first_imgRelated posts:Elena Poniatowska: Mexican student massacre reminiscent of concentration camps How chocolate cake led to Mexican drug kingpin’s arrest Welcome, Pope Francis, and please forgive us our goofs Yet another Veracruz journalist is kidnapped, tortured and killed in Mexico Anyone who’s done a lot of journalism work in Latin America in the past 30 years has likely bumped into the late John Ross at some point. I met him in the back of a cattle truck in southern Mexico in 1996, fresh out of a two-week mud fest in the jungle at the Zapatistas’ firstEncuentro Intergaláctico against neoliberalism. Norman Stockwell/The Tico TimesBarely in my 20s, the encuentro with the Zapatistas in Chiapas’ Lacandón jungle was transformational: I got to hear the great Uruguayan novelist Eduardo Galeano speak to fellow admirers inside a rain-soaked hut, and I was enthralled by a Silvio Rodríguez song for the first time. (“Sueño con serpientes,” played on an old cassette recorder someone brought into camp. I wrote it down.)But Ross was surly in the back of that truck, maybe because it had rained nonstop for two weeks and we had been buried up to our knees in mud; or possibly because on the final day – the only time the sun came out – Subcomandante Marcos paraded into camp on horseback and accused us all of being whiny bourgeoisie. I was too intimidated and exhausted to ask Ross what his beef was.A new collection of Ross’ writings edited by Cristalyne Bell and Norman Stockwell, called “Rebel Reporting,” features lectures for journalism students, in-depth reporting and biting poetry. In the book, the late rebel reporter Ross, who died in 2011, describes the encuentro as follows:In 1996, the Zapatistas called a conference in the middle of the Lacandón jungle ‘In Defense of Humanity and Against Neo-Liberalism.’ The event was called the ‘Intergaláctica’ and people from all five continents (and maybe some from other planets) came and danced in the mud. It was at the Intergaláctica that I first understood what the World Trade Organization was all about. The meeting was really the seedbed for Seattle.In hindsight, Ross could have just been angry about the way the world was going, and his mind probably was racing about what he was going to do about it.Context and oficio.These are two of Ross’ words that kept springing to mind as I read “Rebel Reporting,” which started as a series of lectures he delivered to budding journalism students at colleges and universities in the United States and was later compiled and published posthumously by Stockwell and Bell.In Seattle, three years after the first Zapatista encounter, Ross notes that 60,000 people showed up to a protest that exploded into a global happening, culminating in the Occupy movement more than a decade later.Here’s how Ross describes the word “oficio” to his audience of journalism students:The first thing you need to know is that you do not have a career in journalism. Forget about your career. You have an obligation—to tell the story of those who entrust you with theirs, to tell the truth about the way the world works. In Mexico, we call this an ‘oficio,’ an office of responsibility to the community. You serve the community. You don’t have a career.In the editor’s preface, Stockwell talks about context:“On one trip, in 1994, John shared a wealth of details about an armored car robbery that had just taken place that morning, including the personal history of the military officer who had been shot dead during the heist. ‘It’s all about the context,’ Ross said. ‘I can’t move anywhere else and throw away all those years of context.’”In the 21st century era of quick-to-forget digital media, stimulatory hits and clips, putrid punditry and parachute reporting, context has become somewhat of a lost responsibility. For me, it’s an anchor that prevents us from drifting too far out in that sea of information with no way to order it, interpret it, and make decisions.Ross’ era of anti-globalization protest and reporting marked the end of a period where things seemed more clearly defined, where evil in the world was quite tangible, and once a conscientious decision was made to fight it, it wasn’t too hard to figure out how. Today’s digital landscape seems much more gray. Finding that anchor – the context – becomes crucial, and it boils down to finding your principles as a human being.As Ross said, to be a rebel reporter you have to go to the place where it happened — “ir al lugar de los hechos.” John Ross speaks at an anti-war rally in Madison, Wisconsin, in March 2010. (Courtesy of Norman Stockwell)Debates about objectivity aside, if it weren’t for people like Ross, we might easily have forgotten people like South Korean farmer Lee Kyung-hae, who at a 2003 WTO demonstration in Cancún, climbed a barricade and stabbed himself in the heart, the ultimate act of protest.Ross, who was standing nearby, wrote about it in his poem “The Three Deaths of Mister Lee.” News stories about Lee’s suicide, which inevitably helped derail that round of WTO talks, have come and gone. But Ross’ poem – like his other poetry in this book – is timeless, helping to solidify one man’s personal struggle against the effects of globalization into more humanistic principles upon which we should all reflect.He does the same thing with the story of Brad Will in part two of the book. If it weren’t for Ross’ detailed reporting and captivating prose, we might mistakenly remember Will as a reckless radical who went to Oaxaca and got himself killed.But for Ross, Will, who filmed his own death at the age of 36 in southern Mexico during a long and bloody uprising in 2006, was the epitome of a rebel reporter, going to the place where it happened in order “to document the struggle for justice.”In the forward to “Rebel Reporting,” media critic and University of Illinois at Urbana professor Robert W. McChesney noted that “John Ross practiced Jefferson journalism, covering revolutions, rebellions, and reality with the acuity of Tom Paine, the honesty of Albert Camus, the wit of George Carlin, and the prose of Jack Kerouac. In a sane world he would be a household name, and like Tom Paine his words would have moved a nation to greatness.”—“Rebel Reporting: John Ross Speaks to Independent Journalists” is on sale now just in time for the holidays. Click here to order.The Tico Times recently spoke with “Rebel Reporting” editor Norman Stockwell, a freelance journalist based in Madison, Wisconsin, operations coordinator for WORT-FM Community Radio and a frequent contributor to The Tico Times. “Rebel Reporting” co-editor Norman Stockwell. Norman Stockwell/The Tico TimesExcerpts follow:TT: Walk me through the process – how did this project get started?NS: It’s a great and long story. John asked me at first to help him find a publisher for the book probably over five years ago. And the first thing we did was to share the manuscript with Bob McChesney, who is a professor of journalism at the University of Illinois and founder of an organization called Free Press, which does a lot of advocacy for independent media. And so Bob read it and really liked it and wrote a letter of introduction to a publisher and we sent it in. It didn’t get anywhere.Then John had a bout of liver cancer, which came back in late 2010, and at that point, he moved down to Mexico where he could spend his last days in the place that he loved. He passed away on Jan. 17, 2011.I immediately contacted his closest friends and family and said, “John left me this manuscript, and I really would like to move it forward toward publication.”And then began the process of contacting publishers. I contacted well over a dozen publishers, all of whom were ones where either I knew someone, an editor, or I had a letter of introduction from one of their other published authors. And everyone turned it down for a variety of reasons, partly because the publishing business is hard nowadays.And so, I was almost giving up on anybody ever accepting this manuscript. And then I stumbled across a book that was talking about media coverage of the Iraq war, and I said, well, this is interesting, these guys might be interested in this, so I sent a proposal to them and they got back in late 2014. And they said yes, they’d like to publish it, and they sent me their guidelines. …I began the process of assembling the manuscript for publication, which meant editing and footnoting and so on.Before John moved back to Mexico, he was living in the U.S.?He spent a good part of his life in Mexico and part of it in San Francisco, his sort of two adopted homes. John was originally from New York, but he moved to Mexico in the late 1950s and lived there on and off and in San Francisco on and off for the rest of his life.He was living for most of the time in Mexico City. Since the earthquake he was living in the Hotel Isabel in downtown Mexico City, in the Centro Histórico. And he had lived in that hotel almost since the day he moved there to cover the devastation after the 1985 earthquake.And so in tribute to that we’re going to be doing a book release event in the lobby of Hotel Isabel on Jan. 2 in Mexico City.How did you and John meet? I chronicle this a little bit in the editor’s preface, but basically I came to know his work back in the late 1980s covering the theft of the Mexican presidential elections in 1988. John and I actually didn’t meet until a couple of years after that. I was traveling through Mexico in 1991 and we got together there and had dinner and became correspondents and friends for the next couple of decades.I got to host him here in Madison a number of times when he would be on book tours with his various publications over the years: his book on the Zapatistas called “Rebellion from the Roots,” and then later his own autobiography, “Murdered By Capitalism,” and his book on Mexico City, “El Monstruo,” and also some others in between.We would usually set up a series of things when he came to town. They would include lectures at some of the various educational institutions here in Madison, the university, Edgewood College, MATC, which is the community college, and he would also do some kind of public presentations either at a book store or coffee shop, and he would also do something on the radio.And so that would happen every few years through the late 1990s and 2000s. And when I was in Mexico, I would always make a point of visiting him. We were together during the Mexican elections in 2006, and he also came to the States during the Republican Convention of 2004, and we went into the convention together to cover Bush’s – whatever you call that speech that candidates give when they already know they’ve got the nomination.Then we were together in Cancún at the WTO protest, covering things both inside and out – from inside the press center in the actual WTO meetings and out in the streets where the real action was happening. Although in 2003 there was a lot of action inside as well, because that was when the countries of the south actually stood down the WTO pretty effectively.So John and I had worked together on many different projects like this, and I would always help him to set up these lectures. Several of the lectures in the book he gave here in Madison to different classes of students, and two of them were attended by a young journalism student named Cristalyne Bell, who also has lived in Costa Rica. She was living there at the time when we started assembling this book.For people who may not have read John’s writing yet or bumped into him at one of these global events, who was he, and why was he so important in the modern journalism landscape? John Ross in Mexico, 2007. (Courtesy of Peter Allen)John was a radical journalist from the start. He believed that the role of a journalist was to give voice to the people at the bottom, whose stories most needed telling; that you don’t sit there and be a stenographer to the people in power and dutifully copy the press releases. Rather, you go to the people that are being affected by the policies, and you get their stories and you share that with an audience. And that’s the essence of what John – and I as well – felt journalism is all about.And so, he would always go to the regular everyday working people in any situation and he would tell their stories, because they had no other way to get their voices out, whereas the rich and powerful have many ways to get their stories out.So, from the beginning he was committed to Mexico, originally to live, and then later he was working for a newspaper in Peru, and then he went in 1985 from Peru to Mexico City right after the earthquake to cover that for People’s News service, among others.He was, again, telling the stories of the people who were affected by that tragedy. He moved into downtown Mexico City to live among the people and tell their stories.The title of the book is “Rebel Reporting.” Why is it called “Rebel Reporting” instead of just “reporting?” John says in the lectures that what he wants to talk about is “rebel journalism,” although he says he doesn’t like the word journalism even, because it sounds so snooty, and so he changes it to “reporting,” but the idea is reporting basically about rebellion, but also reporting in a way that is rebellion against the mainstream attitude of what journalism has become in the late 20th and early 21st centuries – as someone else said, becoming “stenographers to power.” This is not about that, this is about telling real people’s stories.So rebel journalism he lays out during the course of these lectures the principles that guide rebel reporting. One of them is to actually go there and feel and live in the place where you’re reporting on and the places where the people are being affected. Also, just that the notion of journalism as a moral obligation, not just a thing that you do to make a living.He talks about the concept of being actively involved, not just being an outside observer, but actually being a part of the people’s lives that you’re reporting on.Another interesting part of the book is his family’s history. It’s not as if he suddenly discovered journalism, he actually was born into a family surrounded by writers and critics and people whom one might describe even back then as rebel reporters. John grew up in a radical family in New York City and was very much a part of the movements for social change of the mid-20th century and forward. And so he came to his work with a deep connection to people working to build a freer, more just society. And he was exposed early on to a lot of radical activists. He refers to himself as a “lesser Beat poet.” He was connected to the last years of the Beat Generation, and that influenced a lot of his poetry. He was involved in a lot of political movements, and of course in the anti-war movement as he chronicles somewhat in the book.He was imprisoned for refusing the draft, he was involved in various social movements that resulted in him getting his eye damaged in a protest, which continued to trouble him for the rest of his life. He was very active in the protests against the most recent Iraq war, and continued to use his pen and his voice to oppose militarism, to oppose the actions of the powerful against the weak throughout the world.In the forward, Robert McChesney paints John as a self-described “enemy of J-School journalism,” comparing him to Tom Paine, Albert Camus, George Carlin and Jack Kerouac. Those are some pretty big names.I also love Mary Jo McConahay’s quote, basically that he’s part Jack Kerouac, part Roque Dalton, part Che Guevara and part Hunter Thompson.I would add Werner Herzog. Reading the second part of the book on Brad Will is like watching a Herzog film – it gets at the deeper truth of things. The Brad Will story, the reason it’s paired together with the lectures is that, on the one hand, he’s talking about rebel reporting in his lectures to college students. But in the second half, we show two things. One, we show how it’s done. He chronicles his dogged search for the truth in the death of Brad Will, and how he went to all these places and interviewed all these people that were involved in order to get to the roots of that story, and then also, he chronicles Brad himself as an example of somebody who was committed to this philosophy of rebel reporting – not from reading John’s work or anything else, but from living with and experiencing the lives of these people affected by the policies of the various governments, the Mexican government in the case of Oaxaca, but other stories in there as well.And so what you see is that the two pieces, even though they’re totally separate things, go together very well. Brad Will died in Oaxaca while John was giving these lectures for the first time in San Francisco. And Brad had connections here to Wisconsin, he had connections to the northern suburbs of Chicago, and so a lot of John’s research happened here in Madison. That’s the connection I think for that piece of the book. The people of Oaxaca, Mexico, attend the funeral service of U.S. cameraman Brad Will on Oct. 28, 2006. Alfredo Estrella/AFPTell me about John Ross the poet. There’s a lot of his poetry in this book and it complements the prose, particularly his chronicle of “The Three Deaths of Mr. Lee,” which talks about Cancún. Yeah, of course with Mr. Lee, we were right near him when that happened in Cancún, and my colleague Kata Mester from Free Speech Radio News had actually interviewed him, the Korean farmer Mr. Lee, not long before he took his life. So that was a very powerful moment in those protests in Cancún.Going back to John’s early, early history, he grew up immersed in poetry and literature and the world of radical poets raising their voices against injustice, and that colors everything he then did moving forward with his own poetical work. He published chapbooks of his poetry, and he did poetry readings as well as his journalism work. He did some here in Madison, he did a lot in San Francisco, and his lecture about “our words are our weapons” talks about that, about the importance of language both to paint a picture and also to communicate to people in a different and deeper way. I think poetry brings home a message in ways that a simple paragraph of text cannot do.Poetry is a very powerful tool. Speaking of tools, the book also includes an extensive resource list for journalists at the end. There’s a lot of useful stuff there.That was my intellectual contribution, I guess, to the book. I felt that we needed to have something that would take this and make it more than just something for students to read, but also something that would give them some of the tools and resources they would use when they actually embark on this career. And so Catherine Komp, a colleague from Free Speech Radio News, had put together initially a little training document that she sent around, and I wrote to her and said, “Catherine, this is wonderful, can I use this in this book?” and she said, “Yes, of course, please do.” And then I got another WORT intern, Laura Brickman, who is now in grad school in journalism at Columbia, to help me go through and identify links and resources, and then write those little descriptive paragraphs, and so it was a collaborative project, and the result is a very useful set of tools.Now, because it’s on the Internet, some of those links will probably change over time – some of them actually changed already – but whenever we come out with the electronic edition of the book, they’ll be updated. Members of South Korean farmers unions and other mourners carry a portrait and the coffin of Lee Kyung-hae at Incheon International Airport near Seoul, on Sept. 18, 2003. Lee stabbed himself to death on Sept. 10, 2003 in Mexico to protest World Trade Organization moves to open up agricultural markets. AFPOne of the interesting things about this book, in hindsight, there are some deeper, fundamental issues here. It’s easy to get distracted and lose your way in the digital landscape. I feel like we tend to get lost about what really has meaning when we’re choosing our stories and how we report them.John talks about the responsibility of the reporter. He talks about it being an oficio, that you have a responsibility to do this work. And I think that holds true no matter whether you’re writing with a pencil on a pad of paper as John did, or whether you are typing on a keyboard into a computer, or for that matter, talking into a microphone or speaking into a camera – it’s that responsibility that’s so important, and that’s timeless.What he’s saying in the book is that no matter what the technology, no matter what the medium, and no matter what the delivery mechanism, it’s about the responsibility you have as a journalist to tell people’s stories and to get those stories out there.Nowadays, you’re right, the Internet, most people are consumers of media, they have media washing over them and they’re not participating as much perhaps as they might have been in the days when you actually had to pick up a newspaper and turn to the page to find the article, but the responsibility of the journalist remains the same. It’s an interesting side note that this 24-hour media cycle, when we get all these, every bit of detail, as Amy Goodman says often, we have these journalist pundits who tell us so much about so little, and what we really need are those little stories of the everyday people to really understand the impacts of these issues and these policies, and that’s what the rebel reporter does, tell those stories and help people to get a better understanding, a better picture of the actual effects of these things that are being done in our name by our governments.I’ve had conversations with people who could be described as rebel reporters, who go to where the stories happen, they bring them to the surface, they get them published, and then the stories aren’t read, they don’t get traffic. What can we do to make sure that not only do we go to the source, but also to make sure people see the work? I have to say that things like The Tico Times are doing a wonderful job of getting those stories out, because you do distribute things through the Web, through Facebook, so you do get it out, and I think all of us in the world of independent journalism need to be conversant in this and not say, “Oh, I’m only going to have my stuff printed in The New York Times.” You need to use all of the different tools in your toolbox to reach a broad audience, and you need to reach them where they are able to receive the information, whether it be a fax or a printed page, or multimedia websites with video and audio clips.You’re taking the book on tour – tell me about that. So the book officially launched on Dec. 15, and the first event [was] right here in Madison, Wisconsin, where I live. From there we go to New York and then Mexico City, Seattle and San Francisco, with other possible events in Minneapolis-St. Paul, Chicago and hopefully San José, Costa Rica.The book can be ordered directly from the publisher at Rowman.com and also from the many different online retailers in the world of the Internet. And it can be purchased in local bookstores. If your local bookstore doesn’t have it, please ask them to order it. And finally, libraries. Library budgets are thin nowadays, so if people request a book they will make sure to get it, and I hope people will get this out in as many different ways as possible.When the first printing sells out we’ll look at doing an online electronic version, but that won’t be right away.One last thing, I wanted to jump back to the Intergaláctica and how that and the first World Social Forum really connected with Seattle. Seattle was here in the States, and we didn’t know the word globalization. It really came from you folks from the global south that we began to have an understanding of that, and the fact that people were able to come together in Seattle – 60,000 people – to protest the World Trade Organization, it was a major game-changer, certainly for the global north in terms of its understanding of the role of these trade agreements and so on. And it also became the fodder for the creation of the World Social Forum movement – in coming out of Seattle you had the first World Social Forum in Brazil, created to be a counterpoint to the World Economic Forum, and then going on for the next 15 years since then with regular gatherings of people from civil society, organizations around the world coming together to showcase alternatives to corporate capitalism.Congratulations, the book is a wonderful read and should make people think.Thank you, I’m really very pleased with it. For me it’s sort of the culmination of five-plus years of work doing what was an oficio for me to get this work of John’s into the hands of a whole new generation of independent journalists.—Read more of Norman Stockwell’s work in The Tico Times: The pen against the swords: Author Jorge Galán seeks asylum after threats in El SalvadorMiguel Facussé is dead: What does that mean for the people of Honduras?Archbishop Óscar Romero: Another step on the path toward sainthoodSentencing in Chile begins to bring closure in 41-year-old murder cases of US citizens Frank Teruggi and Charles HormanLa Penca: 30 years laterPinochet’s arrest remembered The exposure of Eugene HasenfusPHOTOS: Esquipulas II – 5 presidents who came together to choose their own pathReviving the messenger: Gary Webb’s tale on filmRemembering the Jesuits: Seeking justice in El Salvador after a quarter-century Facebook Commentslast_img read more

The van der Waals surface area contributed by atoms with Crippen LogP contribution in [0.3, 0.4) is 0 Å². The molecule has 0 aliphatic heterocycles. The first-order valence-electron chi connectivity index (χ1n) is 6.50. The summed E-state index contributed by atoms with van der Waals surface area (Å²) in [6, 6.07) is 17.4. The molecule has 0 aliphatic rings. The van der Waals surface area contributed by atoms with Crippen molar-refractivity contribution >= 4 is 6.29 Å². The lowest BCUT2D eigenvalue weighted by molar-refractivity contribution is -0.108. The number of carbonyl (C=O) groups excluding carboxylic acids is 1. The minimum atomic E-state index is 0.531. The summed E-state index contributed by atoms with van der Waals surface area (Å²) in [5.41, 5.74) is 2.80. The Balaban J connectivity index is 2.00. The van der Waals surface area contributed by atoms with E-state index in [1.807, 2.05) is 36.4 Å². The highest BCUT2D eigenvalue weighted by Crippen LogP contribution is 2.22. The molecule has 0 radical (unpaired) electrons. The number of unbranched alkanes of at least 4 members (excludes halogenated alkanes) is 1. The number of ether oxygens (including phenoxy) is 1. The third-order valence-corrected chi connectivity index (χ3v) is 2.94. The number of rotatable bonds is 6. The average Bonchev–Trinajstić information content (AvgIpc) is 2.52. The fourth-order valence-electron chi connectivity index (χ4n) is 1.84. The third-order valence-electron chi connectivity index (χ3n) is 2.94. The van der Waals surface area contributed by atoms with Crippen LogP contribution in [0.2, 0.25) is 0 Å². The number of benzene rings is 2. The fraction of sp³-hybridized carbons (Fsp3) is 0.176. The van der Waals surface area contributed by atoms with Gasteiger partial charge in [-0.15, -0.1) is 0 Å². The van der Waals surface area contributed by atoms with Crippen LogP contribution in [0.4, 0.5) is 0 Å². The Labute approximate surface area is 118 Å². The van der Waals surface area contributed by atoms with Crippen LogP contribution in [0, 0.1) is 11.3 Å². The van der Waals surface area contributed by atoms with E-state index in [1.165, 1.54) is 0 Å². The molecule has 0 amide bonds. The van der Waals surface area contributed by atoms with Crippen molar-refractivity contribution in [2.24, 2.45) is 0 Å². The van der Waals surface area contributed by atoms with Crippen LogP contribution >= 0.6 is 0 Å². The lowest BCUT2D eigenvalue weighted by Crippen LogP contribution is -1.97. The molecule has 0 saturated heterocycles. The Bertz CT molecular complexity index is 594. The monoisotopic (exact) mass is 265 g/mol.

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PHOTOS US punk rock band Rise Against revives sentiment of resistance in